The term “Financial Planning” is tossed about in the financial services industry as if it’s a byproduct of something else. This poses the question: “What is Financial Planning?”
Explaining the process of Financial Planning might best be said by making clear what it’s not.
Financial Planning is not the selling of financial products such as mutual funds, insurance policies, individual stocks and bonds.
When products are sold, less is typically known about the total financial needs of a person and more of only what the products are designed to accomplish.
Selling makes any financial advice given incidental to the sale of the product. Simply meaning, the financial advice is a direct result of the product sold… leaving many areas of a person’s financial planning needs unmet.
Financial Planning is a process that incorporates several areas of a person’s financial life. It aligns personal financial goals with specific recommendations.
Six core areas make up a comprehensive financial plan; (1) Fundamentals, (2) Risk Management, (3) Investment Management, (4) Tax Planning, (5) Retirement Planning, and (6) Estate Planning.
Fundamentals is a starting point. It provides a good understanding of your current resources. Fundamentals answer questions like; What’s my net worth?, What’s my cash flow look like…? do I have a surplus of money at the end of the month or a deficit? What’s the value of my human capital at the moment?
Fundamentals measure where you are today so you can direct resources to accomplish personal financial goals.
Now you can answers question like; How much can I save in my 401k plan or IRA? How much of my paycheck can I use to pay down debt? How much wealth can I expect to accumulate over the next 20 years?
Not doing this first step is similar to driving on an unfamiliar road with no map and no directions. You end up somewhere, but likely not where you want to be.
Risk Management is the concept of identifying and evaluating loss exposures. It’s typically associated with “Insurance.” However, Risk Management is more than buying insurance.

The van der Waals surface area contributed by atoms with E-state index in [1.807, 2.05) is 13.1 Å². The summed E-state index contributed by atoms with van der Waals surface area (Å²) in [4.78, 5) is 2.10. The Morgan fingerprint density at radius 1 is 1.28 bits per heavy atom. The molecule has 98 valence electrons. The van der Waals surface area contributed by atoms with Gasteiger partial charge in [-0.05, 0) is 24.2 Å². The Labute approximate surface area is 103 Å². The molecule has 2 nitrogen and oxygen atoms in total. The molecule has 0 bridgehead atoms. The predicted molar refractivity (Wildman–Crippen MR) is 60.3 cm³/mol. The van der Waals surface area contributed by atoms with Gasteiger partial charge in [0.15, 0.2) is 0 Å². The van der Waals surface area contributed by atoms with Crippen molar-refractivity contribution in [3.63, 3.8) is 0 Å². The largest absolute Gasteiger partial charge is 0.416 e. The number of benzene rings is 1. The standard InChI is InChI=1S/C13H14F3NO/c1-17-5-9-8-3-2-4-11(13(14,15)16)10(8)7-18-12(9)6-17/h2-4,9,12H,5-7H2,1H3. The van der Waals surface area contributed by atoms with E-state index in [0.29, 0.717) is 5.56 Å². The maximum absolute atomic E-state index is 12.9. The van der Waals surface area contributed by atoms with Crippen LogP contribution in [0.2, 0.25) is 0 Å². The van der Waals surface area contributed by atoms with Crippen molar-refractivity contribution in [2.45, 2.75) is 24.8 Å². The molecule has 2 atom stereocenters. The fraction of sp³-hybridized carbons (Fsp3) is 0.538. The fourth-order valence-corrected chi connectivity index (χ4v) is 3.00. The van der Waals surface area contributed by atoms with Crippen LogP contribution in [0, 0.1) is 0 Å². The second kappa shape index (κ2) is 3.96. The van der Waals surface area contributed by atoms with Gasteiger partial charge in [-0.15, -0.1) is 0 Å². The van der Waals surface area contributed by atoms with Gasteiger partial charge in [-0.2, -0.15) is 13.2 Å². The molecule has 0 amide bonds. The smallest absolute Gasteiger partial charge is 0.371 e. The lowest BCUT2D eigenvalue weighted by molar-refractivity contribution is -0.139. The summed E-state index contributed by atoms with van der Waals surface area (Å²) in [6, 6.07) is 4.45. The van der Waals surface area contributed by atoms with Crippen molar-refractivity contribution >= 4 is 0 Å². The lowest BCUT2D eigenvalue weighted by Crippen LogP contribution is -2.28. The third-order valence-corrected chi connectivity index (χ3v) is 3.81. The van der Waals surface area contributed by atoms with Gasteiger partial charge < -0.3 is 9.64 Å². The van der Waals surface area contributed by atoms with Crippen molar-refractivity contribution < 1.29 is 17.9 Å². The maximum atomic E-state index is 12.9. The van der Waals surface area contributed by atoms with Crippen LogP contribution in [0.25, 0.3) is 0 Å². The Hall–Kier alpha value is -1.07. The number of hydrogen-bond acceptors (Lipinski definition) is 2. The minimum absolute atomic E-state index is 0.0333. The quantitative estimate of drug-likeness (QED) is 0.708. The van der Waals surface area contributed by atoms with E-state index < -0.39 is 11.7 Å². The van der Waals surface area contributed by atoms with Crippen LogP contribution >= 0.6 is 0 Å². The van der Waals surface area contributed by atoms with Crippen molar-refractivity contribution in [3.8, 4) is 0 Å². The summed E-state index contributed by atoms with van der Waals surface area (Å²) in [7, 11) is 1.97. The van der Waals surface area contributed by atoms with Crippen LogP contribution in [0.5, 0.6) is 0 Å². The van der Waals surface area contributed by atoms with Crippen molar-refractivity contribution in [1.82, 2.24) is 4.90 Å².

Risk is everywhere. Simple aggravations to catastrophic events lurk around every corner. Failing to manage these risks can impact multiple generations.
Risk management analyzes current risks, explores alternatives, and works to reduce the severity and frequency of losses associated with life’s risks.
Investment Management is the process of building a portfolio of investments designed specifically to meet your objectives, risk tolerances, and investment time horizons. It’s not about chasing returns, betting on the next hot stock tip, or buying various investment products.
Relying on the latest market trends, fund rating services, and industry pundit’s guessing games, does more harm than good when building your investment portfolio. It often leaves investors with a poor basket of investments.
Because of this, investors get blindsided by market movements. This leads to other problems destructive to wealth accumulation… using emotion as an investment tool. It’s better to manage risk in your portfolio instead of chasing returns.
Investment Management is about building a portfolio of investments personal to your needs that’s based on what’s right with the market, not with what’s wrong.
Taxes are in every area of personal and business life. A little tax planning goes a long way to help maximize total wealth.
Tax planning helps you understanding the tradeoffs before choosing how you plan to meet financial goals. A miscalculation here can impact you and subsequent generations.
Retirement Planning is a necessity. Pensions, investment accounts, Social Security benefits, and/or other programs dealing with retirement require planning in order to maximize payouts.
Retirement planning answers questions like; How much income can I take for life? Will my investments last longer than me? Should I take Social Security Retirement benefits now or later? What payout option from my pension is best for me to take?
Retirement planning get all of these pieces working together to help you reach your retirement income goals.
Estate Planning strategies protect family interests and must be completed and recorded prior to death. A common myth is Estate Planning is for the wealthy. Not true, everyone needs planning in this area.
Adding a simple Will or Advanced Directive (living Will) can ease confusion at a time when loved ones are grieving. Adding a Power of Attorney takes away the roadblocks often seen when families try to handle loved one’s finances. Adding guardianship provisions for your children eliminates a guessing game that might be left up to the courts.
At the least there are a few simple things you can do in this area that eliminate the hassle of transferring money from one person to another after death.
There’s a lot of talk out there about financial planning. If someone’s telling you they’re doing financial planning for you, and you’re not going through these steps, then it safe to say what you’re doing is not Financial Planning.